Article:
Tips for reshaping a pear-shaped body.

  1. A pear-shaped woman still needs to do cardiovascular or aerobic exercise to reduce body fat. Build up your stamina so that you can do vigorous aerobic workouts (running, cardio gym machines, aerobic classes, cycling, dancing, etc.) three to six times a week.
  2. Develop sensible eating habits. There is no way you can reduce hip and thigh fat if your daily diet consists of junk food, fast food, creamy or oily food, cakes and pastries, etc. Eat mostly natural high-fiber food like fruits, vegetables, legumes (mongo, for example), whole grains and if you eat animal protein and dairy products, make sure they are from lean low-fat sources. Eat the sweets and junk food only occasionally and in moderation.
  3. Build muscle mass in the upper body by lifting weights heavy enough to fatigue you in eight to twelve repetitions.
  4. Tone and tighten the muscles in your lower body without building mass by lifting “light” weights for fifteen to twenty repetitions. Do not be afraid to lift weights for your lower body - just don’t lift heavy. I have seen women who were so scared to build bulk in their legs that they would only use one-pound ankle weights. You will not get anywhere with those “baby” weights. I cannot give an absolute number like “never use ankle weights beyond six pounds per leg” because women come in different sizes and heights. You will know the weight is light because you can comfortably lift it fifteen to twenty times. By the last couple of repetitions, it should “cost” you a little something in terms of effort. You are wasting your time if you can lift your legs fifty times without even batting an eyelash.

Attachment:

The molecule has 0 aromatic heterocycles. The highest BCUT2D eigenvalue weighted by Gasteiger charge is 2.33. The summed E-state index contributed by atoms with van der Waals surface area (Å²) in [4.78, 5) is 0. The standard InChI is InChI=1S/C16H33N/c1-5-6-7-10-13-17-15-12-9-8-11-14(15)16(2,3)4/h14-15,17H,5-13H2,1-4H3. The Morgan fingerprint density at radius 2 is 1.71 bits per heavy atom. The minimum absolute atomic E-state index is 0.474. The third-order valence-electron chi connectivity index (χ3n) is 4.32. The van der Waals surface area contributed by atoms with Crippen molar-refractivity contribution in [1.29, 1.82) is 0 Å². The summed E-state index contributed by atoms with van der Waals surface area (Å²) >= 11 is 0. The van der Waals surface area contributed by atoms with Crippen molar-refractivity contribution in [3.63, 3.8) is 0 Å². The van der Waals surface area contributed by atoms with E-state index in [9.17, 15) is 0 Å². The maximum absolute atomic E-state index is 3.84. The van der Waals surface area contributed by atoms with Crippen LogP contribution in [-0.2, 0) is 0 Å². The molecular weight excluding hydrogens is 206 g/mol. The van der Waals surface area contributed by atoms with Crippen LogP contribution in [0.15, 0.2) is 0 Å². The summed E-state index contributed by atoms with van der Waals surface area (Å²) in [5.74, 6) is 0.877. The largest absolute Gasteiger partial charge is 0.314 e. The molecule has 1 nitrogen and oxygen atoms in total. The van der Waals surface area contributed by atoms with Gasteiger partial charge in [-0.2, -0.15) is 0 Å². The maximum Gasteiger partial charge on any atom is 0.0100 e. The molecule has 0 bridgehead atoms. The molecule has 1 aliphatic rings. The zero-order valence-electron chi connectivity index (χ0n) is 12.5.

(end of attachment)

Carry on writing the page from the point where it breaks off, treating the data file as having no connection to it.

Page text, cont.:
5. Be patient. Building muscle mass in the upper body is not as easy as it sounds. You have to learn the right way to lift weights and build up your strength gradually. It takes a while to get strong enough to lift the weight required for your muscles to start getting bigger. The fat on your hips, thighs, and buttocks will not surrender very easily either.
  6. Be realistic. Your body can change shape but it can only change so far. Be happy with what you can change. Don’t get depressed over what you cannot change. For example, you cannot change the width of your hips if you have already trimmed the fat practically down to the bone. The thighs and buttocks will also always be a little fleshier than you would probably prefer.

 

Liposuction.

I have to mention this because it invariably pops up somewhere in the conversation when I consult with someone about changing her pear-shaped figure. I, personally, believe that liposuction should only be the “icing on the cake”. I don’t believe in using liposuction as the first option in attacking lower body fat because to maintain that surgically enhanced figure you need good exercise and eating habits. The people who don’t exercise and just do “lipo” do not have those habits well established in their daily life. Often times, the fat returns – maybe not in the place that was originally operated on but in other, sometimes strange, places like the pubic area or the neck. Dr. Robert Eckel of the North American Association for the Study of Obesity reported that half the liposuction patients he studied gained their weight back within a year. The best lipo results I have seen have been on people who worked the hard way to reduce body fat and build lean muscle and then had liposuction to remove small pockets of resistant fat.

 

Weight training works for other body shapes too.

The same weight training principles can apply to other body shapes as well. Developing the upper body (especially the shoulders and “lats” or “wings” at the side of the back) works for people who have waistlines as straight as rulers – remember the body builder’s trick? People who have skinny legs and small flat buttocks can weight train to build bulk in the lower body to develop a more symmetrical figure.